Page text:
Elvira: Mistress of the Dark (1988)

elvira mistress of the dark poster 1988 movie edie mcclurg cassandra peterson
3.5 Overall Score
Story: 4/10
Acting: 3/10
Visuals: 3/10

Tries to be something fun and campy, so-bad-it-is-good

Camp approach leads to bad movie

Movie Info

Movie Name:   Elvira:  Mistress of the Dark

Studio:   New World Pictures

Genre(s):   Comedy/Horror

Release Date(s):   September 30, 1988

MPAA Rating:   PG-13

elvira mistress of the dark cassandra peterson daniel greene movie theater

There are a couple clever jokes…

Elvira (Cassandra Peterson) is down and out on her luck.  Quitting her job due to her new sexist boss, Elvira learns her luck could be turning around when a long lost Aunt Morgana leaves Elvira her house and prized cookbook.  Travelling to the small town in Massachusetts, Elvira becomes the target of the decency board led by Chastity Pariah (Edie McClurg).  When Elvira and her new boyfriend Bob Redding (Daniel Greene) discover the “cookbook” desperately wanted by Elvira’s great uncle Vincent Talbot (W. Morgan Sheppard) is actually a spell book, trouble is coming!

Directed by James Signorelli, Elvira:  Mistress of the Dark is a comedy horror film.  The movie was released to poor reviews and Cassandra Peterson was nominated for a Razzie Award for Worst Actress.

Elvira was big in the 1980s.  Her syndicated Hollywood show and her “talents” had the character popping up all over the place.  The movie was a bust (joke not intended), but it still has some merits in its failure and what it attempted to do.

elvira mistress of the dark dinner scene cassandra peterson daniel greene monster

Cooking up laughs? Maybe not…

The problem with the movie is partially Elvira’s background.  Cassandra Peterson’s Elvira came up with the Groundlings in Los Angeles who also helped put out Pee-wee’s Playhouse and other sketch comedy.  It never was meant to be taken seriously and was always campy.  The level of camp however is much higher than most movies, and the plot had to equal that.  It does to some extent and there are some clever jokes, but mostly it falls flat.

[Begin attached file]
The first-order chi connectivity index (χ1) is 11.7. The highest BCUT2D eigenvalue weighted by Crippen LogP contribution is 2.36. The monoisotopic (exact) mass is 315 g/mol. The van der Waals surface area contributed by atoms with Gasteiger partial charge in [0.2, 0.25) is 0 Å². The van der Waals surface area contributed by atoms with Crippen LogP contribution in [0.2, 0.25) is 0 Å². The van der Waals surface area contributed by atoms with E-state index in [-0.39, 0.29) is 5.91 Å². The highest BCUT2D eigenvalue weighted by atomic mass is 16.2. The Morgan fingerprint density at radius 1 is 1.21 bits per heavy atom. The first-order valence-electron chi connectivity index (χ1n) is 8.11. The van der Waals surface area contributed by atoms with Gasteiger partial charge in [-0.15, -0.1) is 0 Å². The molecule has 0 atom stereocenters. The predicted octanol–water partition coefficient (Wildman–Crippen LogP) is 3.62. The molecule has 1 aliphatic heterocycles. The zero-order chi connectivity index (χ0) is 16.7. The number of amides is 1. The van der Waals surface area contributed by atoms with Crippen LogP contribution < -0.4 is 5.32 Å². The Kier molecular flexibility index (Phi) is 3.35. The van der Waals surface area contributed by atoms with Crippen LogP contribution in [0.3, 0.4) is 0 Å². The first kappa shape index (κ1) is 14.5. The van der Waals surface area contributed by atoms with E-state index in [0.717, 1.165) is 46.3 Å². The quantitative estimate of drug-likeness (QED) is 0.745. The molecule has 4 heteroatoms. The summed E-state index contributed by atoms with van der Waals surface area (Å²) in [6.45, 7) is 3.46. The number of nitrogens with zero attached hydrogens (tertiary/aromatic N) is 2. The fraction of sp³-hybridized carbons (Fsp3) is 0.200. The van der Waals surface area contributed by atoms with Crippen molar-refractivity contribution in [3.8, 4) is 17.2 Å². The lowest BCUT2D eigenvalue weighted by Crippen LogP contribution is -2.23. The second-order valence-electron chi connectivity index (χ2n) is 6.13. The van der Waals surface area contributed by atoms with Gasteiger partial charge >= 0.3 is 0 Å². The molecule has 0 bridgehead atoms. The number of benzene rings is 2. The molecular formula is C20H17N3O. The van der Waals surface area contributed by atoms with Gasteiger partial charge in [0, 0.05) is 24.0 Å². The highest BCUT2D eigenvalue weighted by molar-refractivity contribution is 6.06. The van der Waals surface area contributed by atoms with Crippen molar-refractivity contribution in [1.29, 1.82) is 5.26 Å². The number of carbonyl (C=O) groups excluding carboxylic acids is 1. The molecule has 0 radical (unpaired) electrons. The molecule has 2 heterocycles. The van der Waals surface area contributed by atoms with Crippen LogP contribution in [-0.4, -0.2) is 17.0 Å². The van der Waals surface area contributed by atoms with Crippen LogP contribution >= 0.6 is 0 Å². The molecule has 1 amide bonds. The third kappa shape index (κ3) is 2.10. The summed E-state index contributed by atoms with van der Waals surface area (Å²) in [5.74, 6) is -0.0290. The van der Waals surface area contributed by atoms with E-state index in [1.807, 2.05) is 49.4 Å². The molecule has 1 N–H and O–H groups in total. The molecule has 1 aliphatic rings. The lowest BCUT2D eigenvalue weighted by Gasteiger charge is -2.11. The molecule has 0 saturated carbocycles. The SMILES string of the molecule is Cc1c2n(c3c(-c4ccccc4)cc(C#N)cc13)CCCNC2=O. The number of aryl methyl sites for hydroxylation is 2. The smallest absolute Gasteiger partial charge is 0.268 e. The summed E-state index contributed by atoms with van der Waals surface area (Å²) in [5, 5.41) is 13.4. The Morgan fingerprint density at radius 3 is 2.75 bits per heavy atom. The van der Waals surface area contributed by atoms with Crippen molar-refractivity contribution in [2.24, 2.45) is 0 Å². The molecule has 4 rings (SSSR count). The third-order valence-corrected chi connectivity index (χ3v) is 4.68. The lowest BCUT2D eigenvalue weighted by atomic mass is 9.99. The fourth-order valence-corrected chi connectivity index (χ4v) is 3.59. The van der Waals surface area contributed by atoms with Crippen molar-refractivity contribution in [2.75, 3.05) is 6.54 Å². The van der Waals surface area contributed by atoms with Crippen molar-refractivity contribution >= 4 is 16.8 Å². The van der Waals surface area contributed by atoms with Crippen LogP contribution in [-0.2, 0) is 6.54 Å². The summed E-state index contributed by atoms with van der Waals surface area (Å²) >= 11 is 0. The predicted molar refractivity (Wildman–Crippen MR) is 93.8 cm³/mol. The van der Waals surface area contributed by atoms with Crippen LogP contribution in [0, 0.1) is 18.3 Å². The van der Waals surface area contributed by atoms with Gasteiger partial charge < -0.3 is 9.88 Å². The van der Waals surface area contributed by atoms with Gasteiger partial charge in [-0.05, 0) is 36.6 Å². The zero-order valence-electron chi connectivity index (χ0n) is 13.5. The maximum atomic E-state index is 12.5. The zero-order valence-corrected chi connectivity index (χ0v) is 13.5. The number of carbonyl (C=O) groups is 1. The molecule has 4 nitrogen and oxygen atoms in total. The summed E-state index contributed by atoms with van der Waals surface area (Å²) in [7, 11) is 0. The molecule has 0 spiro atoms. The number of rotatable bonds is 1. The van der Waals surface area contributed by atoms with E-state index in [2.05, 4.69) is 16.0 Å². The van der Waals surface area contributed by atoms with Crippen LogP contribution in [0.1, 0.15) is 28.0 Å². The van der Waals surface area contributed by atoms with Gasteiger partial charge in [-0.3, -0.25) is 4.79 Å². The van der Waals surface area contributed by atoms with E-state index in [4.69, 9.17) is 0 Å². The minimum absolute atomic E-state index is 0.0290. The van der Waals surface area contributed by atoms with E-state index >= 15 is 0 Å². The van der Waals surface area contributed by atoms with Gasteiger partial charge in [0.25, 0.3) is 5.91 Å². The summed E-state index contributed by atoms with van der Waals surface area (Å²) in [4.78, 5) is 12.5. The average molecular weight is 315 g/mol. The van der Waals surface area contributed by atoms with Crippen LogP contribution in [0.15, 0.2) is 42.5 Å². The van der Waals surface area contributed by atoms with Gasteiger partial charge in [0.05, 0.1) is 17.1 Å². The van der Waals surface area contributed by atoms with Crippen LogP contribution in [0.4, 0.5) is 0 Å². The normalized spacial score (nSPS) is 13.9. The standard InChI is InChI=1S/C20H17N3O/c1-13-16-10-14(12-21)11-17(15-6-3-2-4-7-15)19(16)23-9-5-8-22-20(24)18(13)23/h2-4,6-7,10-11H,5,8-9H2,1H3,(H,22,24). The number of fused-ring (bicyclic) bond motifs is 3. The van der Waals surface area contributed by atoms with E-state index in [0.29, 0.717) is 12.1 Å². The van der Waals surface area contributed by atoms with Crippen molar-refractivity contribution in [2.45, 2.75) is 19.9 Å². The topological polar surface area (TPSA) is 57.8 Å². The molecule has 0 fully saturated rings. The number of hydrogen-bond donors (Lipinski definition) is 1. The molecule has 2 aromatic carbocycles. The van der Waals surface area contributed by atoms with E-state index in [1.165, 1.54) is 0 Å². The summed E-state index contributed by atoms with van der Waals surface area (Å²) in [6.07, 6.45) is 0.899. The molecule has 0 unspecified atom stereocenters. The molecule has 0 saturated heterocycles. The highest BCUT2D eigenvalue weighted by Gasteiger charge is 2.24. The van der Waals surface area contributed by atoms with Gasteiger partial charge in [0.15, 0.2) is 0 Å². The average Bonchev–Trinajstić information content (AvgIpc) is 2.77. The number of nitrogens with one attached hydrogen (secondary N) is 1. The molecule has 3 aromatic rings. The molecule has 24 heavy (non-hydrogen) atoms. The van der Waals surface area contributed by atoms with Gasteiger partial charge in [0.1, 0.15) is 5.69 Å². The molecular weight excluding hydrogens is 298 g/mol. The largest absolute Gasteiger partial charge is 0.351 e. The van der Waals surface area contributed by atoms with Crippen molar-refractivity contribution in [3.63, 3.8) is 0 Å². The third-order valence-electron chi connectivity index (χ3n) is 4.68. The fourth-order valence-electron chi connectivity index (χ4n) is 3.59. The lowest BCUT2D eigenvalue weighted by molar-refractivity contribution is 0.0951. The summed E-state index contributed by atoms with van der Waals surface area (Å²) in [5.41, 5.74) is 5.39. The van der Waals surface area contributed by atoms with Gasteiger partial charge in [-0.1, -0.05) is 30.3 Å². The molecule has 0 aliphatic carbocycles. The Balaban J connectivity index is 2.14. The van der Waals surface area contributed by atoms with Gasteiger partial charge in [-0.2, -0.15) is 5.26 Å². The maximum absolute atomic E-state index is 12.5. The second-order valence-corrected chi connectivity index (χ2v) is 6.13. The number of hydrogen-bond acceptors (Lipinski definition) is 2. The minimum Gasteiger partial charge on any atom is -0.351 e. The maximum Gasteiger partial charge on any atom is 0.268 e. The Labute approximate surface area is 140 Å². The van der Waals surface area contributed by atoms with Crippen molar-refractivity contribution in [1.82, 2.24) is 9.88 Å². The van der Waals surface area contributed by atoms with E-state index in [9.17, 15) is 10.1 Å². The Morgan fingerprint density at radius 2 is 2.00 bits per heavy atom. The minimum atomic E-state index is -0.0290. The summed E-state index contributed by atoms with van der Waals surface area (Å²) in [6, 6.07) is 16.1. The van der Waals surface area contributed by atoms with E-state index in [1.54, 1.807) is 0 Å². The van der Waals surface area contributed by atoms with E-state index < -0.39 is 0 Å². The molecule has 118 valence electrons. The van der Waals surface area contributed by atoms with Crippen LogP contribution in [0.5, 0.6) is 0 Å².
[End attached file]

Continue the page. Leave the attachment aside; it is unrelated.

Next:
I can’t say that Peterson can’t act because the character isn’t supposed to be acting.  She’s supposed to be obnoxious, crass, and loaded with “wink-wink” style double entendre lines that are punchy like a stand-up comedian…it doesn’t necessarily work well with a script or story.  Daniel Greene is a bland boyfriend, but I do always enjoy Edie McClurg (who was also in the Groundlings along with Lynne Marie Stewart, Tress MacNeille, John Paragon, Deryl Carroll, and Joseph Arias who appear in the film).  W. Morgan Sheppard is a very generic (intentionally) villain and his underlings are should have been more developed.

elvira mistress of the dark burning at stake cassandra peterson

That ring won’t save you from critics…

Visually the movie is very ’80s but it feels grounded in the ’80s so that is ok.  The character is meant to be a Valley Girl type character and her style and look fit it.  It is shot on the back lots of Warner Bros which is painfully obvious if you ever seen any movies shot there.

Elvira:  Mistress of the Dark is a movie that is so-bad-it-is-good.  It is also a disappointment because it just misses the mark of what it was trying to do.  It gets the spoof nature and it has that Mad Magazine feel to its comedy that sometimes can be clever, but often just goes for the base laugh.  Elvira:  Mistress of the Dark can be enjoyed for the laughs, but probably not all the laughs it hoped for.

Author: JPRoscoe View all posts by
Follow me on Twitter/Instagram/Letterboxd @JPRoscoe76! Loves all things pop-culture especially if it has a bit of a counter-culture twist. Plays video games (basically from the start when a neighbor brought home an Atari 2600), comic loving (for almost 30 years), and a true critic of movies. Enjoys the art house but also isn't afraid to let in one or two popular movies at the same time.

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